Chong operates from her quiet home in Kota Kemuning, channelling her inner zen every time she sits down to sculpt a new ceramic creation. Her living space seems to mirror this zen-like spirit, each mug in its place among the set of squared shelves lined along the wall. No surprise, really, seeing how she used to work as an interior designer some time back.
Pick up any of her pieces and you’ll be mesmerised by the tiny details that are unique to each – the indigo swirls, the glazed finishes, the tiny imperfections in the clay.
This soft-spoken lady had always harboured a keenness towards art and design, and that fire has continued burning despite her closing the interior designing chapter in her life. She’s retired now, and like many fresh retirees, Chong wanted to do something rather than sit idly all day. That’s when she began tapping into an old hobby of hers – pottery.
“I was first introduced to pottery by my brother during my college days. Pottery classes then were also quite expensive and I didn’t have the money for lessons. So I didn’t pursue it and I missed the opportunity to learn pottery at a young age.”
Today, after her successful stint in design, Jasmine is taking control of her free time by crafting her creations into reality, one piece at a time.
She enjoys the entire process of pottering, from the moulding and sculpting to the baking and glazing. To her, pottering is her way of connecting to her passion and escapism from her worldly worries. Her love for creating left her with many of her pieces piling up in one corner of the house. Then a friend of hers suggested that she begin selling these aesthetic porcelains.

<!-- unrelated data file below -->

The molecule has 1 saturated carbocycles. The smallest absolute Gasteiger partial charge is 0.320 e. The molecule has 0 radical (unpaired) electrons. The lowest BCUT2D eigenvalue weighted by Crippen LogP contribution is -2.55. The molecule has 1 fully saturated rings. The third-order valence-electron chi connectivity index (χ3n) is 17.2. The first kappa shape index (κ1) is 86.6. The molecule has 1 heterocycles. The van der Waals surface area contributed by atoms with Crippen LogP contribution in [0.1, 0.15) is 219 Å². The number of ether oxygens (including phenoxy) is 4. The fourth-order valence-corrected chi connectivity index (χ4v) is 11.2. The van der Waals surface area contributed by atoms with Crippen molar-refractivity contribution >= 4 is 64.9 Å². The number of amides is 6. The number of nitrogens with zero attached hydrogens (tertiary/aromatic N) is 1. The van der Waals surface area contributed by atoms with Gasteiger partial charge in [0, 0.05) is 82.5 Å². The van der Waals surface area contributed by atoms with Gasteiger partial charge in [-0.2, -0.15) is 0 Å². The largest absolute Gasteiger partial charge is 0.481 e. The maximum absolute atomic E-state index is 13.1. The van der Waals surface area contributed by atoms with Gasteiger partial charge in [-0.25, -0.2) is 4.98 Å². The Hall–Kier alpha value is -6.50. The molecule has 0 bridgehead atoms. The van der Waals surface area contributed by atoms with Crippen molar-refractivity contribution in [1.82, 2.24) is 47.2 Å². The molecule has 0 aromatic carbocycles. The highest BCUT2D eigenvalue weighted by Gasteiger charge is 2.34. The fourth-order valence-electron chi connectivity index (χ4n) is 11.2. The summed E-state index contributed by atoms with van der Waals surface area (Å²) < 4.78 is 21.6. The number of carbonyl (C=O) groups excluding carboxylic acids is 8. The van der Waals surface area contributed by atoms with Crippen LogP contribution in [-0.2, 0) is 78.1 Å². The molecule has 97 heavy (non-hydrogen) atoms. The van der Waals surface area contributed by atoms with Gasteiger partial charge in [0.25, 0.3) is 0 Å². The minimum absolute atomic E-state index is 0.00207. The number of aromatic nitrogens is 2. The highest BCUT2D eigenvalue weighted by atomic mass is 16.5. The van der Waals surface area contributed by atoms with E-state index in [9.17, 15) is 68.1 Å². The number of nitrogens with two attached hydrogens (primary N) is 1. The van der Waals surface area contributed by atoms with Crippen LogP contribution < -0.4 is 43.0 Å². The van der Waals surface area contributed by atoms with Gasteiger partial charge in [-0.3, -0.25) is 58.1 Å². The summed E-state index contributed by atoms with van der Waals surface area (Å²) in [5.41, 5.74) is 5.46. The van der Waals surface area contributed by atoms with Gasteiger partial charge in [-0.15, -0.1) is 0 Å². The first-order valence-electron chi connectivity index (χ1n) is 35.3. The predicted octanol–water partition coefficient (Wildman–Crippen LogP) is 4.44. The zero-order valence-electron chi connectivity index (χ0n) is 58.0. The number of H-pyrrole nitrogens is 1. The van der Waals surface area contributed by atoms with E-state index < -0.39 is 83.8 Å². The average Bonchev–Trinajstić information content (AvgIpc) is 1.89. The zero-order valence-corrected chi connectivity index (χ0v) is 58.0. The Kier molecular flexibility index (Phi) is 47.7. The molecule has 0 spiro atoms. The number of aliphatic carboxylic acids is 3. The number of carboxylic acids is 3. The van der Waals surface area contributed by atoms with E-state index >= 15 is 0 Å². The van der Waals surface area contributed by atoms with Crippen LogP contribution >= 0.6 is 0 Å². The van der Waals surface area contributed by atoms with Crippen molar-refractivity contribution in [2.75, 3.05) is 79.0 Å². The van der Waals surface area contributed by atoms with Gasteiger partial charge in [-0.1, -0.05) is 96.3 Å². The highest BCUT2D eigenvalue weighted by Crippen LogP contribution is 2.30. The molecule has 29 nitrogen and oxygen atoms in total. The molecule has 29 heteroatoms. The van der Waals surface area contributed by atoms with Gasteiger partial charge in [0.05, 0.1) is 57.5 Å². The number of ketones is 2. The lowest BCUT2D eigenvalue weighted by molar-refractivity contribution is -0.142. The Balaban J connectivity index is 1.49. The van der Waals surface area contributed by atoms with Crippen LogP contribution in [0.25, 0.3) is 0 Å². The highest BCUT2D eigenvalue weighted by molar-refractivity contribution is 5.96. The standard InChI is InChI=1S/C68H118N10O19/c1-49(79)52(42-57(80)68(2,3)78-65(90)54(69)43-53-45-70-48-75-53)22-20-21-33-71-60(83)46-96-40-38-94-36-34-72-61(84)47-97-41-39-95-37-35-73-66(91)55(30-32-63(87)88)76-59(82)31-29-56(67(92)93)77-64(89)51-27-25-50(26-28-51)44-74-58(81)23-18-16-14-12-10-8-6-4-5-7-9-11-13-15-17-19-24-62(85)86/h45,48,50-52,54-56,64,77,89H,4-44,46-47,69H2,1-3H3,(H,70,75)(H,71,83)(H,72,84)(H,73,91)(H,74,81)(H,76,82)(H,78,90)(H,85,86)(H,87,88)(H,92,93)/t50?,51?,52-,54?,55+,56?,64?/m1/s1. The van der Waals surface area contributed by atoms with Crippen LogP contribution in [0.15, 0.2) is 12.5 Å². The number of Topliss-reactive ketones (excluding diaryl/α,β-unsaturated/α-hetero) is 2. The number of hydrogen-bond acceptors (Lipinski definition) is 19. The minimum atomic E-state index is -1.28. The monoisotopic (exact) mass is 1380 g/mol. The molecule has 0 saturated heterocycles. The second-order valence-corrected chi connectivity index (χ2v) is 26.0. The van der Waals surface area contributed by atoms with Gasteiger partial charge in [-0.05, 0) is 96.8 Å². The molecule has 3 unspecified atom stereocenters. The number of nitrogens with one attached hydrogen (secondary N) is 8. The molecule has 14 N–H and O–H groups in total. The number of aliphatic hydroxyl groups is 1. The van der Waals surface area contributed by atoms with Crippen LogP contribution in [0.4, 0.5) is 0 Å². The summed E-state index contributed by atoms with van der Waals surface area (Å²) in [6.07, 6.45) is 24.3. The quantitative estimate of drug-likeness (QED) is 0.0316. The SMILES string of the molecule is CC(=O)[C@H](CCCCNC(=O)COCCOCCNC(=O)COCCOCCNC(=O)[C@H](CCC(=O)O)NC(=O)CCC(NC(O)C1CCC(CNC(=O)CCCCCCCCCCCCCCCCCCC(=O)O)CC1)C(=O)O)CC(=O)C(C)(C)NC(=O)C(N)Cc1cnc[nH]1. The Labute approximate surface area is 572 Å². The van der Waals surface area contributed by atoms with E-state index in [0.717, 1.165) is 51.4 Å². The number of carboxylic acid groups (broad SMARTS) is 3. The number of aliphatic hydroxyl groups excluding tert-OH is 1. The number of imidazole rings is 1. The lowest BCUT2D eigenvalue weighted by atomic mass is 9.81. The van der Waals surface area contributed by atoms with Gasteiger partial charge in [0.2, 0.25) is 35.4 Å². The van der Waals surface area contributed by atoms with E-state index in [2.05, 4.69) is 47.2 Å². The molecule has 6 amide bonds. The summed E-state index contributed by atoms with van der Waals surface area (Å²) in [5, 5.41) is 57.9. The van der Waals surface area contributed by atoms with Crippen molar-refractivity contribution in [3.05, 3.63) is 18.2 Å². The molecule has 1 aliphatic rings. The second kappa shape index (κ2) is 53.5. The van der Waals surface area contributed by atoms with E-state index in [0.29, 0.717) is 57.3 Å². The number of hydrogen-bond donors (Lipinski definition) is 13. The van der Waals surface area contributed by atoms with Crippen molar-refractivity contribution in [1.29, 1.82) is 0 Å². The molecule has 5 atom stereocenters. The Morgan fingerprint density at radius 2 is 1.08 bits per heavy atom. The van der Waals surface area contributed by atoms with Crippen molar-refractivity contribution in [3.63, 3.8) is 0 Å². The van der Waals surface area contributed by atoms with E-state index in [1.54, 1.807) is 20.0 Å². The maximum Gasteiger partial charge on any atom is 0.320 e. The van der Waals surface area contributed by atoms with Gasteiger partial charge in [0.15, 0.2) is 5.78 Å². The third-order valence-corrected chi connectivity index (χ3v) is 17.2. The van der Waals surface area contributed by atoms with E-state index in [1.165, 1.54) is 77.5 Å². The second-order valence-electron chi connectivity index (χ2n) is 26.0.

And that’s how Silo Ceramic Art came to be. Unlike other potters, Jasmine brings forth her unique style in her craft – half-glazed porcelain cups.
As an avid lover of mother nature, Jasmine often seeks inspiration from the tranquil surroundings around her. One would think that harbouring this much interest in her art would mean moulding new pieces every day. But in reality, Jasmine is very particular and only creates on her good days.
This love for pottery and working in her best capacity has made her appreciate the process even more, and she shies away from mass production or over-committing. “I started pottery as a hobby and I’d like to keep it that way because I want to keep this practice enjoyable rather than taxing. Usually, if the throwing of the clay isn’t successful on that day, I will not proceed to continue.”
Jasmine’s decision to create her crafts in small batches is also what gives Silo Ceramic Art a touch of exclusivity. No designs of hers are identical. Though created in the same colour or form, every single design differs from each other. Just like nature’s creation.